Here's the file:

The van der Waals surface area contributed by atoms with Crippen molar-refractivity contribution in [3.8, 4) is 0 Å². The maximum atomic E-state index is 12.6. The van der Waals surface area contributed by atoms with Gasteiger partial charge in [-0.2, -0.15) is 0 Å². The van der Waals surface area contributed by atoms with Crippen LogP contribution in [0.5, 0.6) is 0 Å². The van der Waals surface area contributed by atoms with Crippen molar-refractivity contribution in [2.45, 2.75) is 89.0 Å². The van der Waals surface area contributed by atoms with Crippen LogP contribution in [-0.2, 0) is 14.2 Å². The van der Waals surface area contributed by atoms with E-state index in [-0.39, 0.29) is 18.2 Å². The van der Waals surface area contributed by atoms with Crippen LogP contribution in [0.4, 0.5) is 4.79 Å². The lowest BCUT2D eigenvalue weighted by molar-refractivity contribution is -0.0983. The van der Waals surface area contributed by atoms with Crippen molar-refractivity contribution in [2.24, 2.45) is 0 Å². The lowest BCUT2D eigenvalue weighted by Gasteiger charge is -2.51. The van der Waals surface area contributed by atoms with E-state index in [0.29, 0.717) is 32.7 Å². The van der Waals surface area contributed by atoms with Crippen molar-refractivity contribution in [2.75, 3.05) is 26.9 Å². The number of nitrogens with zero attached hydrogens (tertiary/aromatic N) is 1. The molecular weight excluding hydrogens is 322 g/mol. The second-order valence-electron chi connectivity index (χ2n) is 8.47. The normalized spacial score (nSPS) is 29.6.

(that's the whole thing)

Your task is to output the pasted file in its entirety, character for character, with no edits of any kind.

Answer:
The van der Waals surface area contributed by atoms with Crippen molar-refractivity contribution in [3.8, 4) is 0 Å². The maximum atomic E-state index is 12.6. The van der Waals surface area contributed by atoms with Gasteiger partial charge in [-0.2, -0.15) is 0 Å². The van der Waals surface area contributed by atoms with Crippen LogP contribution in [0.5, 0.6) is 0 Å². The van der Waals surface area contributed by atoms with Crippen molar-refractivity contribution in [2.45, 2.75) is 89.0 Å². The van der Waals surface area contributed by atoms with Crippen LogP contribution in [-0.2, 0) is 14.2 Å². The van der Waals surface area contributed by atoms with E-state index in [-0.39, 0.29) is 18.2 Å². The van der Waals surface area contributed by atoms with Crippen LogP contribution in [0.4, 0.5) is 4.79 Å². The lowest BCUT2D eigenvalue weighted by molar-refractivity contribution is -0.0983. The van der Waals surface area contributed by atoms with Crippen molar-refractivity contribution in [2.24, 2.45) is 0 Å². The lowest BCUT2D eigenvalue weighted by Gasteiger charge is -2.51. The van der Waals surface area contributed by atoms with E-state index in [0.29, 0.717) is 32.7 Å². The van der Waals surface area contributed by atoms with Crippen molar-refractivity contribution in [2.75, 3.05) is 26.9 Å². The number of nitrogens with zero attached hydrogens (tertiary/aromatic N) is 1. The molecular weight excluding hydrogens is 322 g/mol. The second-order valence-electron chi connectivity index (χ2n) is 8.47. The normalized spacial score (nSPS) is 29.6.